Five years ago, yesterday, I began my journey into the crazy world of wedding photography. It’s not a decision I made on a whim and certainly not without a healthy helping of anxiety and apprehension. I became a wedding photographer because I wanted to be an artist and could not paint or draw (trust me, I tried), and because I wanted to do something that made people happy.
Let’s start at the beginning.
In 1995, I created a local fanzine called Life In A Bungalo for the sole purpose of criticizing punk bands in a public forum and obtaining free CDs and concert tickets. Every issue was painstakingly cobbled together using my antiquated Packard Bell 386 PC, a friend’s dot matrix printer and photos I shot at basement and VFW shows using disposable Fuji cameras that I stole from my job at the now defunct RX Place.
The first time I requested review passes to a concert for a larger band (I’m pretty sure it was NoFX and the Lunachicks at the Stone Pony), the publicist nonchalantly asked if I wanted a photo pass, too. I said sure, even though I had no true way of capturing the band’s visages on film. After pleading with my mother for days, she finally relented and let me borrow “the family camera.” a typical 35mm Nikon point-and-shoot that I later learned had a very sophisticated autofocus and flash system.
So began my tenure as a rock & roll photographer. From 1995 to 2007, I photographed and interviewed hundreds of bands, many of whom I considered my heroes. It was a dream come true. I cut my teeth photographing bands in some of the sleaziest (and legendary) venues in New York City, in some of the worst lighting conditions imaginable, with kids bouncing off my head and threatening to destroy my camera. But it was worth it. I learned how to frame an image for maximum impact, when to capture a musician at his or her peak of emotion and how to control the ambient light around me.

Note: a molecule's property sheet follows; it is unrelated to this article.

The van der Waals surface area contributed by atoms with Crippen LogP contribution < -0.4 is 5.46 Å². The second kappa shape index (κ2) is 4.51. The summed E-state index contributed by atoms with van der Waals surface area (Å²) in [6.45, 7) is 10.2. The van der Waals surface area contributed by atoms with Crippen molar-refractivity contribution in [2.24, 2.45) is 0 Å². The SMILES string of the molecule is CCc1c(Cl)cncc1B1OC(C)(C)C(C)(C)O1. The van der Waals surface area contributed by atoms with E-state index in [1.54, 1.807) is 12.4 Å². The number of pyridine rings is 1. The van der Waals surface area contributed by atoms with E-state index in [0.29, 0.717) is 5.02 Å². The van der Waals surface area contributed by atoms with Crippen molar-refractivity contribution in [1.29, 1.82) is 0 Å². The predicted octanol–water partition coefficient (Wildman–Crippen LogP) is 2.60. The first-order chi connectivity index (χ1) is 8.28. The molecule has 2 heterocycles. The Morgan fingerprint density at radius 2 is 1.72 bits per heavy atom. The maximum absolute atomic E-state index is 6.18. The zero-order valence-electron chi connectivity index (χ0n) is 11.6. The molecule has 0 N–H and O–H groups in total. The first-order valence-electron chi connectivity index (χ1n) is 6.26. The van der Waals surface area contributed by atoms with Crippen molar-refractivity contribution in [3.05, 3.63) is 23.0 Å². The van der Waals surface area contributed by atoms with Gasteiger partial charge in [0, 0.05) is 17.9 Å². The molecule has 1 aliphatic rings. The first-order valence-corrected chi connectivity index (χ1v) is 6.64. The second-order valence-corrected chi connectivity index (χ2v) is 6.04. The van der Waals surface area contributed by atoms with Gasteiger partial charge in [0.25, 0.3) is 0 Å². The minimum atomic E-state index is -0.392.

In 2007, Allison encouraged me to sell my prized possession—a rare vinyl art toy by Joe Ledbetter simply named Mr. Bunny—to an executive at HBO. I used the money to purchase my first digital camera (a Canon 30D), a lens and a flash. That evening I went to a gallery opening for artist Lori Early and began taking candid photos of the artist, guests and luminaries. I figured why not try to make some money from the images and promptly sent out contact sheets to my favorite art magazines and I got a bite and a check for $200.
From that point, I decided that I would try to sell every photo I took and began photographing every art opening, event and concert that intrigued me. I gave complimentary photos to curators and artists in exchange for connections to event coordinators, which opened up doors to the insane world of celebratory photography and the high-end event photography scene. By high-end I mean illustrious; not to be confused with high paying. I photographed presidents, actors and dignitaries non-stop for three years before I began to burn out. The truth is, people go to the types of events to be seen, not because they actually care. My photos were gorgeous and the subjects were famous, but I was struggling to capture the energy and emotion that I spent years honing with my punk rock photography.